This Week in Science

Science  18 Jul 2014:
Vol. 345, Issue 6194, pp. 280
  1. Associative Learning

    How the worm changes its tastes

    1. Peter Stern
    Nematode worm, Caenorhabditis elegansPHOTO: SINCLAIR STAMMERS/SCIENCE SOURCE

    In associative learning, you link potentially unrelated things because you are exposed to them at the same time. Ohno et al. studied a simple associative learning task in the nematode worm Caenorhabditis elegans. They presented the worms with a taste substance while withholding food. After starving in the presence of the taste substance, the animals switched their behavior from being attracted to the taste to finding it aversive. A specific isoform of the insulin receptor is critical for this type of associative learning—at least in worms.

    Science, this issue p. 313

  2. Quantum Mechanics

    Bosons of a feather flit together

    1. Jelena Stajic

    Bosons are a type of particle that likes to congregate. This property has a major effect on the behavior of identical bosons. Kaufman et al. demonstrated quantum interference of two bosonic Rb atoms placed in two neighboring quantum wells (see the Perspective by Thompson and Lukin). They prepared the atoms in exactly the same state so that there would be no way to tell them apart except for which well each atom was in. They then monitored the probability of the two atoms still being in separate wells. At certain times, the probability had a characteristic dip signifying that the bosons preferred to be in the same well.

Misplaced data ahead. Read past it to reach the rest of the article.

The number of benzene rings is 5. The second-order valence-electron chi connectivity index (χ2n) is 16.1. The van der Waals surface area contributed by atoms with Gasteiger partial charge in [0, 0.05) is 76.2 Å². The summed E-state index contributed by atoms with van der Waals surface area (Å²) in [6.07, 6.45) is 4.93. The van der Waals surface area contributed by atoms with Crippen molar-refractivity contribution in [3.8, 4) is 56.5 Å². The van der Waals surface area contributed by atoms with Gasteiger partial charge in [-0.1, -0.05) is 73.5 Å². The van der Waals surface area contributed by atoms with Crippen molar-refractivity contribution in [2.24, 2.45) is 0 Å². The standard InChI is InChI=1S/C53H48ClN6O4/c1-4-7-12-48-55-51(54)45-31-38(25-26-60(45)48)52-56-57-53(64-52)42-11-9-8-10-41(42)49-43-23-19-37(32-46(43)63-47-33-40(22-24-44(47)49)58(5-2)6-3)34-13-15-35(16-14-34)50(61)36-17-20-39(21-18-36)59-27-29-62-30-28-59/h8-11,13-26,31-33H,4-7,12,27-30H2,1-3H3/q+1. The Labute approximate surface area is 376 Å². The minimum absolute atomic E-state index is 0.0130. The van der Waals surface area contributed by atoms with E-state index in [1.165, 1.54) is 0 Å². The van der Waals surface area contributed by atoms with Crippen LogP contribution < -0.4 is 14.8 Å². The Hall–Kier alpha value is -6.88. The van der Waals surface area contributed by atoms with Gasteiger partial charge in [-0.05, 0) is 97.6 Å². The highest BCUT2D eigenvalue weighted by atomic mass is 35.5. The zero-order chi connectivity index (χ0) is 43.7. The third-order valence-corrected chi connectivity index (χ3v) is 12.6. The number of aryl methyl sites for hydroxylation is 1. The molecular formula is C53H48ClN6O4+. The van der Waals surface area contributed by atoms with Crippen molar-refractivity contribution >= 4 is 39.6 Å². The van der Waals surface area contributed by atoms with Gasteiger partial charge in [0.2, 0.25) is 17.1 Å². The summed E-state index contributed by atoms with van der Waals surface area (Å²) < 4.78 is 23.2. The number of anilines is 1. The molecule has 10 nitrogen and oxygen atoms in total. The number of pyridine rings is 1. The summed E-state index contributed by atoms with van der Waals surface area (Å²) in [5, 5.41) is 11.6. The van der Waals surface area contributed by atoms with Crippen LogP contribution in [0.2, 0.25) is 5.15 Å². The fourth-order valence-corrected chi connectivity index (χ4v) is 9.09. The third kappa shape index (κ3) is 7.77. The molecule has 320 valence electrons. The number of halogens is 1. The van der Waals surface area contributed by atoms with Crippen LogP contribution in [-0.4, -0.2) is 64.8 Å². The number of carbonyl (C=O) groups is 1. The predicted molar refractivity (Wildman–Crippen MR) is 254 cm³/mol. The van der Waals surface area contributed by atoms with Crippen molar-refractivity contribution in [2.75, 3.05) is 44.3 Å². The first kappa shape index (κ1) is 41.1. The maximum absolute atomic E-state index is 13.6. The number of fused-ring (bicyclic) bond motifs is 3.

Science, this issue p. 306; see also p. 272

  3. Gene Therapy

    Reprogrammed heart cells set the pace

    1. Megan Frisk

    Pacemakers have revolutionized the care of patients with slow or abnormal heart rhythms, but these devices can break or become infected. With these patients in mind, Hu et al. created biological pacemakers to provide temporary, hardware-free support until a damaged electronic device can be replaced. They inserted a gene for a human transcription factor into heart muscle cells. This gene reprogrammed the cells to become pacemakers—cells that emit rhythmic electrical impulses to drive the beating heart. These biological pacemaker cells restored normal heart rate in pigs with complete heart block—a problem with the heart's electrical system.

    Sci. Transl. Med. 6, 245ra94 (2014).

  4. Photovoltaics

    Improved perovskite photovoltaic performance

    1. Phil Szuromi
    Cross section of perovskite solar cellPHOTO: MEI ET AL.

    A recent entry in the solar cell race is perovskite cells, named for the structure adopted by salt made from metal halides and organic cations that absorb the light and generate charges. The charges generated have to be transferred to a metal oxide (typically titanium oxide), and some of these charge carriers are lost in the transfer. Mei et al. made this process more efficient by growing a more crystalline perovskite with fewer defects inside porous versions of titanium and zirconium oxide. They added a second organic cation that stuck to the pore walls and directed the growth of the perovskite crystals. The improved solar cells operated for more than 1000 hours under full sunlight.